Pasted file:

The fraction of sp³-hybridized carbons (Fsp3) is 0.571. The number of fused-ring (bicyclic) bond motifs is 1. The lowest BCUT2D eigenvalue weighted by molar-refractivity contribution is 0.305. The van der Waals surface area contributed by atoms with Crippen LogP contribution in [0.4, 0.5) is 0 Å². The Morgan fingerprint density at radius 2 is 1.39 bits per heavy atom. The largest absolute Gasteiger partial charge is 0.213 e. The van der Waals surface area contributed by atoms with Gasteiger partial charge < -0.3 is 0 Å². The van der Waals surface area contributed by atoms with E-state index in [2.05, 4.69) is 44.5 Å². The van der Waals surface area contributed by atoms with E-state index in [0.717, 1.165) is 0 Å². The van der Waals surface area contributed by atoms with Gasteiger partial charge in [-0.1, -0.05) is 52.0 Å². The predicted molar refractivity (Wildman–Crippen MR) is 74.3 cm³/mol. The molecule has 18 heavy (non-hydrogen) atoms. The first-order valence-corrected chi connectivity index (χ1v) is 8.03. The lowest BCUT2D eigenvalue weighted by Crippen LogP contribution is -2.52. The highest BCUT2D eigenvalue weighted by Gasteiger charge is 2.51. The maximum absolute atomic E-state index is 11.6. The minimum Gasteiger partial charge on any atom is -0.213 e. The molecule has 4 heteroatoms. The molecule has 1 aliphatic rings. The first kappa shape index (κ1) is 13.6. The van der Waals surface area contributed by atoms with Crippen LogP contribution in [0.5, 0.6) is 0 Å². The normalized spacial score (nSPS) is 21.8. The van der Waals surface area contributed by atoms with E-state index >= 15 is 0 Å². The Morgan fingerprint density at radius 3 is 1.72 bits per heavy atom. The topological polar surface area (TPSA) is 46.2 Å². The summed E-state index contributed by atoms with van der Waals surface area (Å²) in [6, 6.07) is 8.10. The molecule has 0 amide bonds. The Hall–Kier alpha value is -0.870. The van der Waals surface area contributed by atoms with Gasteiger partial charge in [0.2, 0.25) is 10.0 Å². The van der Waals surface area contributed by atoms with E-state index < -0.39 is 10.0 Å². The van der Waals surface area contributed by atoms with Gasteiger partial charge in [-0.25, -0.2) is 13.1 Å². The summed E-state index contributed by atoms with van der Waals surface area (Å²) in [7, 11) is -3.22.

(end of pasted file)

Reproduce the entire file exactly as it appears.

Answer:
The fraction of sp³-hybridized carbons (Fsp3) is 0.571. The number of fused-ring (bicyclic) bond motifs is 1. The lowest BCUT2D eigenvalue weighted by molar-refractivity contribution is 0.305. The van der Waals surface area contributed by atoms with Crippen LogP contribution in [0.4, 0.5) is 0 Å². The Morgan fingerprint density at radius 2 is 1.39 bits per heavy atom. The largest absolute Gasteiger partial charge is 0.213 e. The van der Waals surface area contributed by atoms with Gasteiger partial charge < -0.3 is 0 Å². The van der Waals surface area contributed by atoms with E-state index in [2.05, 4.69) is 44.5 Å². The van der Waals surface area contributed by atoms with E-state index in [0.717, 1.165) is 0 Å². The van der Waals surface area contributed by atoms with Gasteiger partial charge in [-0.1, -0.05) is 52.0 Å². The predicted molar refractivity (Wildman–Crippen MR) is 74.3 cm³/mol. The molecule has 18 heavy (non-hydrogen) atoms. The first-order valence-corrected chi connectivity index (χ1v) is 8.03. The lowest BCUT2D eigenvalue weighted by Crippen LogP contribution is -2.52. The highest BCUT2D eigenvalue weighted by Gasteiger charge is 2.51. The maximum absolute atomic E-state index is 11.6. The minimum Gasteiger partial charge on any atom is -0.213 e. The molecule has 4 heteroatoms. The molecule has 1 aliphatic rings. The first kappa shape index (κ1) is 13.6. The van der Waals surface area contributed by atoms with Crippen LogP contribution in [0.5, 0.6) is 0 Å². The normalized spacial score (nSPS) is 21.8. The van der Waals surface area contributed by atoms with E-state index >= 15 is 0 Å². The Morgan fingerprint density at radius 3 is 1.72 bits per heavy atom. The topological polar surface area (TPSA) is 46.2 Å². The summed E-state index contributed by atoms with van der Waals surface area (Å²) in [6, 6.07) is 8.10. The molecule has 0 amide bonds. The Hall–Kier alpha value is -0.870. The van der Waals surface area contributed by atoms with Gasteiger partial charge in [0.2, 0.25) is 10.0 Å². The van der Waals surface area contributed by atoms with E-state index < -0.39 is 10.0 Å². The van der Waals surface area contributed by atoms with Gasteiger partial charge in [-0.25, -0.2) is 13.1 Å². The summed E-state index contributed by atoms with van der Waals surface area (Å²) in [7, 11) is -3.22.